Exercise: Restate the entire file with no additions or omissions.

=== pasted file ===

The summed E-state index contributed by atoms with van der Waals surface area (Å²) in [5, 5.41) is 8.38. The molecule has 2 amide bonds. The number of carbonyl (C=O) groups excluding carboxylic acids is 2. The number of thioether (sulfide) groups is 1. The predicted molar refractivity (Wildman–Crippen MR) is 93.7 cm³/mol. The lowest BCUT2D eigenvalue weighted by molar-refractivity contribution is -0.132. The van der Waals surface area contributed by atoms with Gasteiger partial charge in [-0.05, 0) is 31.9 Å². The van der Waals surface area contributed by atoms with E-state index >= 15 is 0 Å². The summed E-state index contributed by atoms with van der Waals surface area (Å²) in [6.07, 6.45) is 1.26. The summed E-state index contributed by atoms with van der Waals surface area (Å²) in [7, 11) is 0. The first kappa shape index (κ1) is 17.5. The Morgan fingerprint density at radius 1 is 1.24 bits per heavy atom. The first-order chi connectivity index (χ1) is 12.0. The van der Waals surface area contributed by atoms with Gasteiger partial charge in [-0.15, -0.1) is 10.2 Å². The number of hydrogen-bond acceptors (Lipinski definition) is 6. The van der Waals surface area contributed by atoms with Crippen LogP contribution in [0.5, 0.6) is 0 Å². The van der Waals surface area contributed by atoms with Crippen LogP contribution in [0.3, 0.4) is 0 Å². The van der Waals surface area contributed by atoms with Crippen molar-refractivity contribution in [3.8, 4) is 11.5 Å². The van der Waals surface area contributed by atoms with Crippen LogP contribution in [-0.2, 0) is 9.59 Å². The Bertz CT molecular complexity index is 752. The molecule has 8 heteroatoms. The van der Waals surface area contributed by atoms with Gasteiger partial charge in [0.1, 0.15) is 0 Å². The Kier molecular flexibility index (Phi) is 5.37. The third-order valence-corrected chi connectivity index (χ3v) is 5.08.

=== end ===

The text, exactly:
The summed E-state index contributed by atoms with van der Waals surface area (Å²) in [5, 5.41) is 8.38. The molecule has 2 amide bonds. The number of carbonyl (C=O) groups excluding carboxylic acids is 2. The number of thioether (sulfide) groups is 1. The predicted molar refractivity (Wildman–Crippen MR) is 93.7 cm³/mol. The lowest BCUT2D eigenvalue weighted by molar-refractivity contribution is -0.132. The van der Waals surface area contributed by atoms with Gasteiger partial charge in [-0.05, 0) is 31.9 Å². The van der Waals surface area contributed by atoms with E-state index >= 15 is 0 Å². The summed E-state index contributed by atoms with van der Waals surface area (Å²) in [6.07, 6.45) is 1.26. The summed E-state index contributed by atoms with van der Waals surface area (Å²) in [7, 11) is 0. The first kappa shape index (κ1) is 17.5. The Morgan fingerprint density at radius 1 is 1.24 bits per heavy atom. The first-order chi connectivity index (χ1) is 12.0. The van der Waals surface area contributed by atoms with Gasteiger partial charge in [-0.15, -0.1) is 10.2 Å². The number of hydrogen-bond acceptors (Lipinski definition) is 6. The van der Waals surface area contributed by atoms with Crippen LogP contribution in [0.5, 0.6) is 0 Å². The van der Waals surface area contributed by atoms with Crippen LogP contribution in [0.3, 0.4) is 0 Å². The van der Waals surface area contributed by atoms with Crippen molar-refractivity contribution in [3.8, 4) is 11.5 Å². The van der Waals surface area contributed by atoms with Crippen LogP contribution in [-0.2, 0) is 9.59 Å². The Bertz CT molecular complexity index is 752. The molecule has 8 heteroatoms. The van der Waals surface area contributed by atoms with Gasteiger partial charge in [0.1, 0.15) is 0 Å². The Kier molecular flexibility index (Phi) is 5.37. The third-order valence-corrected chi connectivity index (χ3v) is 5.08.